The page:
"I use a lot of repetition. And it becomes a filmic way of talking because as you put the same image after the other, even though it’s the exact identical image, everyone sees something changing from one image to the next."
From "Art in the Twenty-First Century" Season 3 (2005)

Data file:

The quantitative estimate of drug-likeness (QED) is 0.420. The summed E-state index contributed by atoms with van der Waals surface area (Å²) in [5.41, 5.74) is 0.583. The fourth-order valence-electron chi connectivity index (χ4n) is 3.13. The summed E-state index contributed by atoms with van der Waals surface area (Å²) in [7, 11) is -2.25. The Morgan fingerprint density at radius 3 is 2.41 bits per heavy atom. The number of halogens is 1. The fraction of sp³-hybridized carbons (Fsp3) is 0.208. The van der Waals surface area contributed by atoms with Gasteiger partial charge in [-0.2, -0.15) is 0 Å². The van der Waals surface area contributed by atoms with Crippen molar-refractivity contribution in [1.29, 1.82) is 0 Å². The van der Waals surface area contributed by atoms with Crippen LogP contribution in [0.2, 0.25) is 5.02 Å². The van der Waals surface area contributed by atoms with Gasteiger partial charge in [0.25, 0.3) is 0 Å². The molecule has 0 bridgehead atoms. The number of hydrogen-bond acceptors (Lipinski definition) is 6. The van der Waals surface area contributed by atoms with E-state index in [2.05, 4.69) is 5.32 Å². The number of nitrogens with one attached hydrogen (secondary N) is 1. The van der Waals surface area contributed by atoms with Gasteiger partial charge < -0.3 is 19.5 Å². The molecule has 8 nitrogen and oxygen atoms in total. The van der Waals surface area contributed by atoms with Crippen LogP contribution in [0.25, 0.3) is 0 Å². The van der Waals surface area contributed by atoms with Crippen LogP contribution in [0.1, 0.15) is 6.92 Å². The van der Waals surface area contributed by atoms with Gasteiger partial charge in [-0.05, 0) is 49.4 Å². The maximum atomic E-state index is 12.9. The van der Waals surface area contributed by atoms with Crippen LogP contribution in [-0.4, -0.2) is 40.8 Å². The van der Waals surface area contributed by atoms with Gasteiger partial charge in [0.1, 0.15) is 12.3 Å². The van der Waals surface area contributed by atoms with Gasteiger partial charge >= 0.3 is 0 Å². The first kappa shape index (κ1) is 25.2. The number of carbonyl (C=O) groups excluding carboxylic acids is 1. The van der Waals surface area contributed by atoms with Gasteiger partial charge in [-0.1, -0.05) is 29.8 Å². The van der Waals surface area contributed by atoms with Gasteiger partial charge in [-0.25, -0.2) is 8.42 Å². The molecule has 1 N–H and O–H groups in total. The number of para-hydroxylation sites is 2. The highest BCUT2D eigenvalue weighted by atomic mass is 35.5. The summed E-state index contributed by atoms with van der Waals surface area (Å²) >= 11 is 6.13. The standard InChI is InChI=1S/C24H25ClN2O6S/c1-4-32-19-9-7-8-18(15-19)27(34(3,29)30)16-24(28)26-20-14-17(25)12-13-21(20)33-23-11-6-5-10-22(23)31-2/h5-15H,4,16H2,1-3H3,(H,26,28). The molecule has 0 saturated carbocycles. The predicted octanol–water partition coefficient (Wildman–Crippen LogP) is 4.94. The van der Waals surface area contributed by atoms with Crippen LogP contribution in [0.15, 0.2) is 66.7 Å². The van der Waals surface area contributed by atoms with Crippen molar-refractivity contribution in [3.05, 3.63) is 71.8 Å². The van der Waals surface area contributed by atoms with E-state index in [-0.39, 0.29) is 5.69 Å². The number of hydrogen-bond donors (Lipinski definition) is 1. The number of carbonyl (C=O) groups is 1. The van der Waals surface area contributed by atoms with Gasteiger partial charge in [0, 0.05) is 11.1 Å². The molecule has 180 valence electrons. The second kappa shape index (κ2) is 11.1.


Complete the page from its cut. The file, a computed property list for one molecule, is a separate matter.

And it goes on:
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True to her fiercely independent spirit, Ida Applebroog invented her own last name. In similar fashion, her diverse body of work defies labels, spanning a dizzying array of media including drawings, paintings, books, photographs, sculptures, and installations. The constant that emerges is a trenchant social commentary expressed through images culled from mass media. “It’s hard to say what your work is about” she says, “but for me, it’s about how power works: male over female, parents over children, governments over people, doctors over patients.” Her work skews ordinary images into anxious scenarios infused with irony and black humor. Once “computer illiterate,” Applebroog recently decided to embrace technology and now creates enormous photographic prints.